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Sidra Medical and Research Center staff takes part in study to determine factors predicting an individual’s response to vaccination

Sidra Medical and Research Center today announced publication of a study in the Journal Cell, looking into factors which predict the way people respond to vaccination. Sidra’s Chief Research Officer Dr. Francesco Marincola and Division Chief of Translational Medicine Ena Wang took part in the study, which identified that age, genetics and environmental factors may all play a role in determining the way the immune system reacts to vaccination. Immunotherapy, a treatment which uses the body’s own immune system to treat or prevent disease, is a key area of research for Sidra and the study published in Cell is one of several recent advances in understanding the human immune system in normal and pathogenic (disease-causing) conditions.

In the study, healthy volunteers were immunized with the 2009 seasonal influenza vaccine and the 2009 H1N1 pandemic influenza vaccine, both of which have been widely used. The study was carried out on 63 of the volunteers and identified both the baseline characteristics of vaccine-induced coherent changes as well as individual heterogeneity (before vaccination) in response to the vaccination.

“Vaccination is one of the most powerful tools we have in the fight against disease, so understanding how different factors can affect the efficacy of vaccines is very important,” said Dr. Wang. “This study shows that there are significant variations among healthy individuals in response to a given vaccine at molecular, cellular and protein level and determining the existing baseline of an individual’s immune status is a strong predictor of his or her response to vaccination. Understanding these factors is key to developing our understanding of the immune system and the ways in which we can harness it to prevent and treat disease.”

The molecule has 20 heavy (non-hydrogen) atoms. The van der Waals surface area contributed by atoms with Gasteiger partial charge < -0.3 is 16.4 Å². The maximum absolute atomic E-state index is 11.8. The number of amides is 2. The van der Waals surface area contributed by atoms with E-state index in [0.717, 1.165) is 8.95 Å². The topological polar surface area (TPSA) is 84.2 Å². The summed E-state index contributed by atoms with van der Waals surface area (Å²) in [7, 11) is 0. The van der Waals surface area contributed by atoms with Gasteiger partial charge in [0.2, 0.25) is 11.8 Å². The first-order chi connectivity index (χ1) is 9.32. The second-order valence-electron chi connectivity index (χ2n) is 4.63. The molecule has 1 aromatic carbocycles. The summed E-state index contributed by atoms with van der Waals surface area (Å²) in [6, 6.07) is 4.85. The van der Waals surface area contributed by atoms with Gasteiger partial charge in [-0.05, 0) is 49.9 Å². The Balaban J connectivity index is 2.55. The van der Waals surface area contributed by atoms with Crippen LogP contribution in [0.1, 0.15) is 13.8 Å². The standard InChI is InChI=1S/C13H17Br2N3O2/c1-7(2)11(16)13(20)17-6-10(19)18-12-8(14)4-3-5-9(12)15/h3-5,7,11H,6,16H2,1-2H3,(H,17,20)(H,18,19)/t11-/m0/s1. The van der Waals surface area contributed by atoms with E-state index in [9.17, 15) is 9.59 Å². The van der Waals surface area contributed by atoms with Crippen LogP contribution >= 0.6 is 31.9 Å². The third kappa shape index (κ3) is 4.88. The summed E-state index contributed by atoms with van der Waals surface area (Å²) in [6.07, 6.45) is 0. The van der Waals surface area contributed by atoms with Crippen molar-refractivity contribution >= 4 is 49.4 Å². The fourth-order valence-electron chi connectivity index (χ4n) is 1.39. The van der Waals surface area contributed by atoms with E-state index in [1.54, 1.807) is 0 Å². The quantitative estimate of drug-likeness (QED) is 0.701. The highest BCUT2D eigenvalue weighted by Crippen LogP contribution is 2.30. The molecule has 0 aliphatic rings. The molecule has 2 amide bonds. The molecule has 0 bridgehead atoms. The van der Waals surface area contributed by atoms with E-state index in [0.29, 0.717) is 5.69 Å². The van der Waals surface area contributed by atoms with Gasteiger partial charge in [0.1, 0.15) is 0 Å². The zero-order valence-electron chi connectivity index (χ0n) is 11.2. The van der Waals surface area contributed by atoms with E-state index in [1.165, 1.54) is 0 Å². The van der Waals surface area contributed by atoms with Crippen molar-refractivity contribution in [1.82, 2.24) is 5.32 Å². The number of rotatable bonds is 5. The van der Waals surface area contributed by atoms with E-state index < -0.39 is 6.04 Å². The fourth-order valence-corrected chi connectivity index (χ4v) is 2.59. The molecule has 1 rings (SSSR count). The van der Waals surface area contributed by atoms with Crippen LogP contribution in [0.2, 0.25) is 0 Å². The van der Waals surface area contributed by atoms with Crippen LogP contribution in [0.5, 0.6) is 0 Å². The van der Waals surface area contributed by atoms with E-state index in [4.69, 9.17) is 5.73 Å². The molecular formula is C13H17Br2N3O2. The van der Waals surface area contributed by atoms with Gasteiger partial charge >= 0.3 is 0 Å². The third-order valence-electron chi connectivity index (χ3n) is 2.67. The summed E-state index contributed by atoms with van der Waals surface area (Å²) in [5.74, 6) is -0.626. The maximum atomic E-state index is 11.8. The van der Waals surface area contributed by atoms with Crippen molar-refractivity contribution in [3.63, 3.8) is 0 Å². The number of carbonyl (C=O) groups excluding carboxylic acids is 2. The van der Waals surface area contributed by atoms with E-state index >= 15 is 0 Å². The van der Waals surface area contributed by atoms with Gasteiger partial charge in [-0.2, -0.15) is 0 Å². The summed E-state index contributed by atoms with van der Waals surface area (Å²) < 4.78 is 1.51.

Vaccination prevents debilitating illness and disability and saves millions of lives every year. To prepare the immune system for a particular disease, a vaccine will typically contain an agent that resembles a disease-causing microorganism which causes the immune system to react as if it’s fighting off disease without introducing its harmful properties into the system. The agent stimulates the body’s immune system to recognize the agent as foreign, destroy it, and “remember” it, so that the immune system can more easily recognize and destroy these microorganisms in the future when it encounters the same pathogens.

Dr. Wang joined Sidra in February of this year to lead the Division of Translational Research from the National Institutes of Health in the U.S., where she was Acting Chief of the Infectious Disease and Immunogenetics Section, as well as Associate Director of Trans NIH Center for Human Immunology. Discussing the implications of the study, she said, “Overall, the study provides a potential resource for understanding how the immune system response to vaccines varies depending on physiological conditions. The findings can function as a reference hub for pathologic conditions, such as autoimmune disorder, cancer immunotherapy and transplant rejection. With in-depth understanding of how the immune system functions in diverse conditions and in different individuals, we could, ultimately, be able to adapt a patient’s immune system and deliver personalized medicines for every individual.”

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